Tech basketball received backbreaking news last week as the NCAA announced a series of sanctions against the program for violations of NCAA policy from the past two years. The sanctions included a post-season ban for the upcoming 2019-2020 season, a reduction in scholarships and probation for the program for the next five years.
The infractions stem from two incidents from 2017. In one incident, a highly-touted recruit under the supervision of assistant coach Darryl LaBarrie, Wendell Carter Jr., was given $300 for use at a strip club by a booster of the program, later revealed to be former Tech basketball standout Jarrett Jack, violating NCAA guidelines on compensating athletes during visits. LaBarrie later lied to investigators regarding the incident and encouraged a Tech player to lie as well, according to the NCAA’s incident report.
In another incident, Ron Bell — at the time a close friend of Tech head coach Josh Pastner — flew two Tech basketball players to his home in Arizona and paid for gifts and groceries for the players, again, violating NCAA guidelines. Bell later reported his actions to the NCAA, evidently as a means of revenge against Pastner whom Bell felt had betrayed him as a friend. Bell’s girlfriend would later accuse Pastner of sexual assault, but charges have been brought against the couple for fraud and lying to law enforcement stemming from the allegations. Bell is also currently involved in numerous civil and criminal suits relating to his actions. When the NCAA initially attempted to investigate Bell’s allegations, they ruled that he was too dangerous to interview in person. The NCAA cleared Pastner of wrongdoing in both incidents.
Tech claimed to have self-reported both violations as soon as they were discovered, in addition to suspending athletes involved in the incidents and separating with LaBarrie upon discovering his actions.
Tech also complied with the NCAA’s investigation and imposed their own penalties upon the program, but the NCAA cited Tech’s history of major violations as well as the severity of the above violations as aggravating factors in their decision to lay down such harsh penalties for the program.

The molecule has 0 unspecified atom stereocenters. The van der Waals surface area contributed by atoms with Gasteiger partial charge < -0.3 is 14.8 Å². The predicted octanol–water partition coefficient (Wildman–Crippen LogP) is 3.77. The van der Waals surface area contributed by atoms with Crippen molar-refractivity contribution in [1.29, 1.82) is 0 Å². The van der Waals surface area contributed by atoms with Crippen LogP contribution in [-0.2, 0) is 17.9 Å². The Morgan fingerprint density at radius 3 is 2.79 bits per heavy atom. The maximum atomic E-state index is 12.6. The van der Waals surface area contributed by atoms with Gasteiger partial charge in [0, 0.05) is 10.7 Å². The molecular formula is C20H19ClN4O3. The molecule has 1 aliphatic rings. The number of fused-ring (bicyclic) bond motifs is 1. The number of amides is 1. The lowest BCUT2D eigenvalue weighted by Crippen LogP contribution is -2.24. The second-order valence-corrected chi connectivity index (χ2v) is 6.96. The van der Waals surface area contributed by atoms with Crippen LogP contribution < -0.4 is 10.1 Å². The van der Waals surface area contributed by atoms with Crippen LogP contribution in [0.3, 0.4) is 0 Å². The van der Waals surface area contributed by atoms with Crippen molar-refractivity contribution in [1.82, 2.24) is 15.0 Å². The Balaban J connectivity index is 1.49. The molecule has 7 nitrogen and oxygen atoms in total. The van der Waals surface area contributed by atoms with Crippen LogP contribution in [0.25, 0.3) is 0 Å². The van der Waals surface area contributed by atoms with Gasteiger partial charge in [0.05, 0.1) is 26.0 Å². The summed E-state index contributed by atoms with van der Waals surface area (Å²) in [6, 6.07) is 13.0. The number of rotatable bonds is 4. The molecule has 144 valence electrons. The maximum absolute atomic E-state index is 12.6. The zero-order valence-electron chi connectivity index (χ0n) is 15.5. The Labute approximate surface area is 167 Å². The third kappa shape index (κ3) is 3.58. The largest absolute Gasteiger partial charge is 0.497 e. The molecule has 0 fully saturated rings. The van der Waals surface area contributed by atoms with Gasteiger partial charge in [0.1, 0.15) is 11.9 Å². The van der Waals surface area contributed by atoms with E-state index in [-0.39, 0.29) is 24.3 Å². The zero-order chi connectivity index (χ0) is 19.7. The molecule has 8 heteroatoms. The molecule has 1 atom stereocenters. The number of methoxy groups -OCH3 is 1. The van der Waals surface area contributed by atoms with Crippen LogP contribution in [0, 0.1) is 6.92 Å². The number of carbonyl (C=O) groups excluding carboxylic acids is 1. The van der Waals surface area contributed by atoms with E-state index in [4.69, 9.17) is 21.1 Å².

The move comes as the NCAA has sought to crack down even more upon programs in violation of NCAA rules.
Following a national corruption scandal that implicated some of the biggest programs in men’s college basketball — schools like Arizona, Louisville and Kentucky — the NCAA has begun building up greater measures for investigating and punishing non-compliance and corruption, including the creation of a commission headed by former Secretary of State Condoleeza Rice to ensure compliance by member schools.
The measures were viewed by some members of the media as overly harsh, a message sent by the NCAA to other programs to resolve compliance issues or face serious penalties. Jeff Goodman, an analyst for sports site Stadium, called Tech’s infractions “small potatoes” compared to the levied penalties on Twitter, noting that the “NCAA [is] swinging a big stick these days.” For Tech, a rebuilding program struggling with both attracting talent and keeping resources, the loss of a scholarship as well as a reduction in budget further harm and already hurting NCAA program that has yet to find its feet in the most competitive basketball conference in all of college athletics.
Tech athletics agreed that the measures went too far. In a statement, Tech director of athletics Todd Stansbury said that “[We] are disappointed with the severity of the penalties imposed, some of which will have a direct and unfair impact on current student-athletes,” and promised that Tech would be “exploring [their] options and giving serious consideration on whether to appeal some aspects of the decision.”